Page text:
Diabetes is a chronic, progressive disease that too often evades early diagnosis. Its hallmark clinical manifestation, hyperglycemia, is strongly associated with increased risk for myocardial infarction, stroke, microvascular complications, and mortality.1–3

The earliest symptoms of hyperglycemia may include polyuria, polydipsia, weight loss (occasionally with polyphagia), and blurred vision.4 Some patients with chronic hyperglycemia may experience impaired growth and susceptibility to certain infections.4 When diabetes is uncontrolled, acute hyperglycemia with ketoacidosis or nonketotic hyperosmolar syndrome may occur, which can be life-threatening.4

In many cases, diabetes is asymptomatic until complications manifest themselves. It is believed that type 2 diabetes remains undiagnosed in as many as 25% of people who have it.5,6 An estimated 88 million people ≥18 years old (or 34.5% of the U.S. adult population) have prediabetes, and the vast majority of those people are unaware of their condition.7,8

Early intervention: identifying patients at risk

Healthcare providers have an opportunity to identify people at risk for diabetes by asking patients about symptoms and assessing for common risk factors during office visits. These common risk factors include obesity and elevated BMI, sedentary lifestyle, family history of the disease, high blood pressure, and a history of gestational diabetes. Although nonwhite minorities and people above the age of 45 years may be at increased risk, it should be noted that diabetes affects people of all ages, races, and ethnicities, and it is increasingly being seen in young adults, teenagers, and even children.7,10

Interventions that can prevent or delay the worsening of diabetes and the onset of complications can only be initiated in patients whose diabetes has been diagnosed. National guidelines for diabetes screening have been released by the Centers for Disease Control and Prevention, the American Diabetes Association, and the Preventive Services Task Force. In addition, a number of risk assessment tools has been developed to help identify patients who are in need of testing.5,11-14 The American Diabetes Association has also developed a risk test that is designed to help patients and providers quickly and easily assess diabetes risk and determine the need for diagnostic testing.5,9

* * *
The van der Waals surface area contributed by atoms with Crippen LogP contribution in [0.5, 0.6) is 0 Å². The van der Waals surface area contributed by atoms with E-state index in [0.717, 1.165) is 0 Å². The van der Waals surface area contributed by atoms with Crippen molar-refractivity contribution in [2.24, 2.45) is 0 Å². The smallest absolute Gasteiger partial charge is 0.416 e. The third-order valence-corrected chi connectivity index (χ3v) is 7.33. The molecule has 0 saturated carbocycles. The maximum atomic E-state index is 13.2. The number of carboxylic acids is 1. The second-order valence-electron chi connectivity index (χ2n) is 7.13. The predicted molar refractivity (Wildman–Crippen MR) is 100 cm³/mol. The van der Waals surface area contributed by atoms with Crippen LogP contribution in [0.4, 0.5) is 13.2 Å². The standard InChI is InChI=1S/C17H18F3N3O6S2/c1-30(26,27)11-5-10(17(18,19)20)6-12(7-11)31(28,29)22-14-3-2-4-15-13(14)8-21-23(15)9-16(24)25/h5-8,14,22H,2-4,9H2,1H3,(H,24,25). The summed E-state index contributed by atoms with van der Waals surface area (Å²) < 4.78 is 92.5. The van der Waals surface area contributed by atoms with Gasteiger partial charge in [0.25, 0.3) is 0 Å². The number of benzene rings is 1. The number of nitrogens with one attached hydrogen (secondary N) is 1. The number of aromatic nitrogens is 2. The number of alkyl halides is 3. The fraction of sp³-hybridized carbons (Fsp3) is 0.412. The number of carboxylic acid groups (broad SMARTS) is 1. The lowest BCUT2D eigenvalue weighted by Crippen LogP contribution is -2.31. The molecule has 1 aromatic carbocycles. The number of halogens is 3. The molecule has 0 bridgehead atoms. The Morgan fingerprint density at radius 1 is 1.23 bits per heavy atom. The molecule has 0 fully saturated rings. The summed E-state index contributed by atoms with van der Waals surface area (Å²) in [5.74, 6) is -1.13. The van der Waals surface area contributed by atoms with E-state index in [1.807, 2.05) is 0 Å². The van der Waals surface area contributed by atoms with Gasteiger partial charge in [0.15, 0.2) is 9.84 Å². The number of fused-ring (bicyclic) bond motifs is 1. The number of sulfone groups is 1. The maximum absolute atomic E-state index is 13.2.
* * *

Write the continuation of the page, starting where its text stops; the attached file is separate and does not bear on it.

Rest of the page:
Source: American Diabetes Association. Standards of Medical Care in Diabetes- 2020. Diabetes Care. 2020, (Suppl1)S14-S31.

Diagnostic tests

A number of tests are available to diagnose diabetes and to detect prediabetes. Most often, the disease is diagnosed based on plasma glucose criteria—specifically, fasting plasma glucose (FPG) or the 2-hour plasma glucose (2-hr PG) value after a 75 g oral glucose tolerance test (OGTT) or A1C criteria.5 Importantly, diabetes may be identified anywhere along the spectrum of clinical scenarios, including in low-risk people who happen to have glucose testing, in those whose testing is triggered by risk assessment, and in those who are symptomatic.5